Juice bombs, hazy IPAs, New England IPAs — no matter what you call them, these dank, hop-saturated, cloudy brews are here to stay. And with so many of them on the shelves sporting wild can art, long lists of every hop combo imaginable, and a rotating arsenal of buzzwords to describe their inherent “juiciness,” some of the terminology associated with this style can be a bit confusing. The titles hazy IPA and New England IPA seem to be interchangeable, but it’s really a square-rectangle situation. Virtually all New England IPAs (NEIPAs) are hazy, but not all hazy IPAs are New England IPAs. When it comes to differentiating between the terms, it’s all a matter of marketing.
“Hazy IPA is used to describe what many in my region (the Northeast) would call a NEIPA,” says Andrew Luberto, Northeast rep for the Beer Judge Certification Program (BJCP). “The BJCP guidelines under Hazy IPA specifically state, ‘Also known as New England IPA or NEIPA.’ So, these are not two distinct styles, just a difference in regional recognition of origin versus national marketing.”
Since the style has become so popular throughout the country, a lot of American breweries outside the Northeast feel the need to label their hazy offerings as “New England-style” or “hazy.” This is perhaps why Sierra Nevada, king of the old-school, caramel-tone West Coast IPA, releases any New England-style brews as part of its “Hazy Little Thing” line.
Vermont-based brewery The Alchemist is generally credited for coining the style with Heady Topper, a famous double IPA that kicked off the haze craze in the early 2010s. Though some would argue that Heady is not as hazy or fruit-forward as a lot of other modern New England IPAs, its opaque appearance and subtle bitterness are undoubtedly characteristic of the NEIPA profile. Funny enough, many legendary breweries in the Northeastern United States take a humble approach to marketing their hazy or New England-style IPAs, often leaving those buzzwords out of their branding. Like the Alchemist, Massachusetts-based Treehouse Brewing Company only lists its hazies as pale ales, American IPAs, or double IPAs, with the differences among those categories dictated solely by each beer’s ABV. It’s therefore almost a given that any IPA made in New England will be hazy, whether or not the words “hazy” or “New England” show up anywhere on the can or bottle. In fact, the use of ”hazy” as a marketing term is starting to dwindle in popularity, even in other parts of the nation.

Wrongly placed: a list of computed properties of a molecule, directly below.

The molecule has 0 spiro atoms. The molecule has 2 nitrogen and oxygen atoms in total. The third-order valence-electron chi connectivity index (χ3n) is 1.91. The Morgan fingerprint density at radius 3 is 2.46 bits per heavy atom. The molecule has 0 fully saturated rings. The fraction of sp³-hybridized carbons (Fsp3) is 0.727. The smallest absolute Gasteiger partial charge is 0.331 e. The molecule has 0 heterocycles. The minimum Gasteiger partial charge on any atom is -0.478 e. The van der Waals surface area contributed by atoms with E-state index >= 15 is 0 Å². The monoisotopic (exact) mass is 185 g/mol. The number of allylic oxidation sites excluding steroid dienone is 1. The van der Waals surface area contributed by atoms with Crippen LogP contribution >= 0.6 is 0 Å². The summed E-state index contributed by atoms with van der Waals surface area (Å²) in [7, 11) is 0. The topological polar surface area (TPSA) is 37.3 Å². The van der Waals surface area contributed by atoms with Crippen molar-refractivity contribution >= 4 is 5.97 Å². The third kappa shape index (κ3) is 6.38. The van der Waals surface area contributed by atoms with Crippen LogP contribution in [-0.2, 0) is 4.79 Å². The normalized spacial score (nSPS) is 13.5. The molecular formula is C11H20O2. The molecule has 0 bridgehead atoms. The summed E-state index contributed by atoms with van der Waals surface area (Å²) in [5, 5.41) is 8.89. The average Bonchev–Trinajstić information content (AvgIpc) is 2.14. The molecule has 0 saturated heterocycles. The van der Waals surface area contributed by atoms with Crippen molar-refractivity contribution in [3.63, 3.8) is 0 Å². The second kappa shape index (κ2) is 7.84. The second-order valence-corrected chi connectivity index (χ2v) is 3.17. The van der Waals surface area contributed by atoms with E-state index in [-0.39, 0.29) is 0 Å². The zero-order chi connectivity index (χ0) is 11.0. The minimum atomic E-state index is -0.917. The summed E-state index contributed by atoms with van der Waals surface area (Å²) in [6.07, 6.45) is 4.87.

Monkish Brewing Co. in Los Angeles is widely famous for its hazy IPAs, often mentioned in the same breath as Tree House, Trillium, and other giants hailing from the Northeast. Monkish, too, only advertises its NEIPAs as either IPAs, double IPAs, or triple IPAs with no mention of their creamy haze. This could suggest that advertising a beer as “hazy” or “New England-style” is becoming passé in today’s beer scene. It’s as if the haze factor is now a given whenever IPAs are in question.
Ironically, despite predating hazies, traditional West Coast IPAs have become the new novelty in today’s beer marketing. Since hazies and New Englands have become so commonplace, “West Coast” tends to be a more frequent distinction in beer packaging these days. In a way, the style now indicates a brewery stepping out of its comfort zone or trying something unconventional.
So when buying an IPA in 2023, it’s almost always going to be some rendition of juicy, tropical, hoppy haze, whether or not it’s dubbed “hazy” or “New England” style. As for the pine-forward, crystal-clear amber brews à la Sierra Nevada and Russian River Brewing, you’re more likely to see them marketed specifically as “West Coast” IPAs.